4 Top Fitness Trainers on the Biggest Weight-Loss Myths
There’s a lot of chatter out there about what actually works when it comes to weight loss, which is why it's so hard to separate fact from fiction. In fact, accidentally falling for these popular diet myths can ultimately prevent weight loss altogether and even pose possible health risks. So, in order to set the record straight, we tapped five fitness trainers for the most popular weight-loss myths they hear from their clients. Read on!
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Andrea Rogers, Xtend Barre Founder:
Myth #1: The more you do the better.
"Our clients love to exercise, but it's better to give 100 percent to a full class than take multiple classes with half the energy and poor form."
Myth #2: Heavy weights make you bulky.
"Muscle weighs more than fat and this will show on a scale, but you will fit in your clothes better and look better with more muscle. Your metabolism also elevates with more muscle so lift away! Unless you are training for hours a day with heavy weights, a women's physique will not get bulky. Instead, you will get increased bone density and a toned body."
Alberto Ortiz, Founder of Work Train Fight:
Myth #3: Eat multiple small meals throughout out the day.
"Having five to six smaller meals throughout the day works in theory, but here’s the problem: In order for you to be successful with this procedure, you need to do it at 85 to 100 percent perfection. I’ve been in this industry for a long time and the only people I have seen eat five to six well-prepped, low-calorie meals effectively have been trainers, body builders, fighters, fitness models, and one to two extremely motivated clients with time on their hands. A successful diet revolves around your schedule, includes a bit of fasting, and stays under your daily caloric requirements."
Myth #4: You can exercise the food away.
"Some people think, 'I can eat whatever I want if I work out really hard.' You cannot outrun a bad diet, no matter how fast you run. You can run, box and lift for hours, but it takes two rich cupcakes and approximately two minutes to break even with the work you just did. Instead, stop using working out as an excuse to eat poorly and start learning now how to have a balanced workout schedule that incorporates passive strength training days, smoother cardio sessions and recovery days."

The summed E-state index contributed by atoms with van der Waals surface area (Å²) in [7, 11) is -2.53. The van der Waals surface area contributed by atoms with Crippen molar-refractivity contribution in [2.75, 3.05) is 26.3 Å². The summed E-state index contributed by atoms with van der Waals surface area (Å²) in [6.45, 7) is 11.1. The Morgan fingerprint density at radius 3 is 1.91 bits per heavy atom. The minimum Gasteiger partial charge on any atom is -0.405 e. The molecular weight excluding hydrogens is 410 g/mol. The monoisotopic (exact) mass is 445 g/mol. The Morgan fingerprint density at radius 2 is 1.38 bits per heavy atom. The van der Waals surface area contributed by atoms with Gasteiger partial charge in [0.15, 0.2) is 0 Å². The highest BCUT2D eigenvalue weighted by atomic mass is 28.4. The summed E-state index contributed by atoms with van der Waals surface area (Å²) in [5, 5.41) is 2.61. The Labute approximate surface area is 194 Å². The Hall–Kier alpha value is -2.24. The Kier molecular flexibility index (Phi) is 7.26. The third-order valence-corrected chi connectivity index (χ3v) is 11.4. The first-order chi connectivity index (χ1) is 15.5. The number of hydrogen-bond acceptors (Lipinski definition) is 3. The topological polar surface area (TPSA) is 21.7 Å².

Myth #5: I’m sweating, so it must be working.
"Just because you’re on a stationary bike, in a room with no A/C and candles does not mean you are burning fat. Too often clients confuse sweating with fat loss, but sweating just means you're hot and your body is releasing water so you don't die. An effective strength session won't always leave you dripping. Fat loss comes from the culmination of balanced caloric intake and consistent, balanced workouts that you can stick to in the long-run."
Joe Ferraro, founding trainer at Rumble Boxing in NYC
Myth 6: Eating fats are bad, and cause you to gain weight.
"This is false—high-fat diets are super effective when trying to achieve weight loss. Eating good fats such as avocados, coconut oil and others make you feel full and you wind up eating less. The fats also help to boost your metabolism—cut out the sugar though!"
Myth 7: I eat a ton of fruit, so I’m healthy.
"I love orange juice just as much as the next guy, but eating too much sugar in any form is no good. Having a whole carton of strawberries is delicious, but it's also sugar overload for your body. While the sugar in fruit is not as damaging as refined sugar found in candy, it should still be consumed in moderation."
Erika Hammond, founding trainer at Rumble Boxing in NYC
Myth #8: It’s bad to cheat on your diet.
"Deprivation is a big no-no in my book. If you are depriving yourself from your all time favorite food (truffle fries, for me), it leads to a high possibility of binging. Build a 'cheat meal' into your weekly meal plan. A side of truffle fries, a slice of pizza, a scoop of your fav ice cream. Don’t overindulge, but keep in mind that you’ll be more than likely to stay on track if you allow yourself a little cheat."